True Cost of Farm Machinery

Department of Agriculture and Food, Western Australia - Tamara Alexander, James Hagan

Type: Conference Paper
Knowledge level: Advanced

Farm Table says:

When considering machinery options, growers should not only consider the capital cost of the equipment but also consider their seasons, the risk of delays to seeding, spraying or harvest and the associated penalties and then assess the overall financial impact of each machinery option.

Understanding the true cost and getting the best value

This fact sheet is a summary of the presentation ‘Farm machinery – understanding the true cost and getting the best value out of machinery’ delivered by Department of Agriculture and Food, Western Australia economists James Hagan and Tamara Alexander at the 2015 Grains Research and Development Corporation Farm Business Updates in Geraldton, Merredin and Katanning.

The key topics covered include:

  • making the decision  – should a grower always own their own gear? What are the alternatives? What factors should growers consider when deciding their investment in harvesting, seeding and spraying machinery and the capacity that they require?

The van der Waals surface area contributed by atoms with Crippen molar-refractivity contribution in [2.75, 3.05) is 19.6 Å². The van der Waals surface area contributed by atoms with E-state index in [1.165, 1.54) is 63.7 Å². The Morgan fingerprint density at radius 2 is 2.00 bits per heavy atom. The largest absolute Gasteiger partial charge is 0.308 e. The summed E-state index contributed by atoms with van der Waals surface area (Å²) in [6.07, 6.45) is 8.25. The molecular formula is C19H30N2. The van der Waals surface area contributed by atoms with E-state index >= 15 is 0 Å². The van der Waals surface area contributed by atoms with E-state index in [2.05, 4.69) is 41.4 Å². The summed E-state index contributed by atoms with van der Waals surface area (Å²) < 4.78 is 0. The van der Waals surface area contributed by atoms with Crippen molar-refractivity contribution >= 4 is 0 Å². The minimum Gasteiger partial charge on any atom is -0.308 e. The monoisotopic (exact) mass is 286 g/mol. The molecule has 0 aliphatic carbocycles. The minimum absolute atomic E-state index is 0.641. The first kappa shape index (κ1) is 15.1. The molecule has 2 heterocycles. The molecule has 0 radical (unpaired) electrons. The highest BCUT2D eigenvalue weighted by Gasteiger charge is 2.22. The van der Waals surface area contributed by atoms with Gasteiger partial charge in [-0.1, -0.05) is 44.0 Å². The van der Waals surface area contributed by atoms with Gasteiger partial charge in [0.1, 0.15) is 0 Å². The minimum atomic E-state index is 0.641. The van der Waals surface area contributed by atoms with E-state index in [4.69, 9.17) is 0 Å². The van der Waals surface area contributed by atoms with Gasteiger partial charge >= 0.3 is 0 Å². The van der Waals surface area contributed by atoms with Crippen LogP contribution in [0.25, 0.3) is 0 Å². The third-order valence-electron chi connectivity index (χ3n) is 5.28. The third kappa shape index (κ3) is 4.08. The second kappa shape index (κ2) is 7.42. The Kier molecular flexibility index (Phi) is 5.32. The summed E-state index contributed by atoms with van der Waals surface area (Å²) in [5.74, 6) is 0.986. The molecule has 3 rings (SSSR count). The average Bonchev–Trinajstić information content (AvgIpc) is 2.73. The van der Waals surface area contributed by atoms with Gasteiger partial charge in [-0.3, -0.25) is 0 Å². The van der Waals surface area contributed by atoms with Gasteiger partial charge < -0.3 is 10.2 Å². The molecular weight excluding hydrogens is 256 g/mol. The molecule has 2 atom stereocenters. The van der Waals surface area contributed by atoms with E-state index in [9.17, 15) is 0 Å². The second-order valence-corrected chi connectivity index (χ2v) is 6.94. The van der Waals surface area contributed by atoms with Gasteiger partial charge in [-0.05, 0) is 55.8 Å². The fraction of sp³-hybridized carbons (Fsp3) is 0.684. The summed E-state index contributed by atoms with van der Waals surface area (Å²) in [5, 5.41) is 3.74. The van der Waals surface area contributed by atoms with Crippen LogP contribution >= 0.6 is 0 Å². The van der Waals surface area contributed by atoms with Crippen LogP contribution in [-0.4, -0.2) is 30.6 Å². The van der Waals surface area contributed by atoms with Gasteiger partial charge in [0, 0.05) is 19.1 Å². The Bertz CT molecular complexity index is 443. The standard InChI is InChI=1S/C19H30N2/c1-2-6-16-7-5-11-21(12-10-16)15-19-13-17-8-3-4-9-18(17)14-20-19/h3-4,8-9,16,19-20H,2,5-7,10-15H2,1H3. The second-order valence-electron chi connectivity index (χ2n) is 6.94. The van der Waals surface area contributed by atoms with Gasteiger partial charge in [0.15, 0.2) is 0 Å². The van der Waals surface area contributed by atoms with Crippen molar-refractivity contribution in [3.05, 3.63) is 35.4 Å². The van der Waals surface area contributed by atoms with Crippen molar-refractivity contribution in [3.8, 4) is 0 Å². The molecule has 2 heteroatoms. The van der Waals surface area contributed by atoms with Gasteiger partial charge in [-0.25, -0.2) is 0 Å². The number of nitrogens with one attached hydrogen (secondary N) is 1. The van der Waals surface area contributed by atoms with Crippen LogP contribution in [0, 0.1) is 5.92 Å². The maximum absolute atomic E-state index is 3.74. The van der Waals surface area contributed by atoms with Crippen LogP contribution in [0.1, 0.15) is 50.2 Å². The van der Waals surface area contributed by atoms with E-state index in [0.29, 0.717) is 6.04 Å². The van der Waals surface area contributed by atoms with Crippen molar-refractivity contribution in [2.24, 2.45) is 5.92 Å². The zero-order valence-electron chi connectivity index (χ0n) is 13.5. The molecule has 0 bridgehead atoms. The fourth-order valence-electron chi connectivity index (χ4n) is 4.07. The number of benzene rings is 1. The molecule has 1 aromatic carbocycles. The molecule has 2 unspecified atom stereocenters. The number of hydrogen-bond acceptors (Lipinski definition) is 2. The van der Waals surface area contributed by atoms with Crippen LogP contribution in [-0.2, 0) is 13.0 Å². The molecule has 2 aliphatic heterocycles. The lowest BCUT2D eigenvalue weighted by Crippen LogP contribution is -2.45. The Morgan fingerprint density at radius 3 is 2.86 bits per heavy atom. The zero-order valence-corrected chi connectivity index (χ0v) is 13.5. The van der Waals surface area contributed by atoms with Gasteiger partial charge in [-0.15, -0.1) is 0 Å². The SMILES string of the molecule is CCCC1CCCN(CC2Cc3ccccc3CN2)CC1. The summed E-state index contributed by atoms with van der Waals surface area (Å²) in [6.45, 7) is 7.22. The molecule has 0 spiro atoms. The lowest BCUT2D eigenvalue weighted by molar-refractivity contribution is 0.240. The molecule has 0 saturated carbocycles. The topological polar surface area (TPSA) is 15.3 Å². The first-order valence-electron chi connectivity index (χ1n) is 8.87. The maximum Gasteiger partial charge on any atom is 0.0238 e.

• supporting your success – an upgrade or new equipment may have some benefits (for example, time) but may not create sufficient new income or cost savings to justify the higher machinery cost
  • owning versus operating costs
  • what benchmarks can be aimed for in respect to machinery investment
  • machinery expansion – Expanding machinery capacity needs careful consideration

In conclusion, the suggest being aware of the often high fixed costs of buying a new machine, match it with the ability of the farm enterprise to absorb this overhead and also consider the opportunity cost of alternative uses of the capital

2015 - Australia - Department of Agriculture and Food, Western Australia - Tamara Alexander, James Hagan
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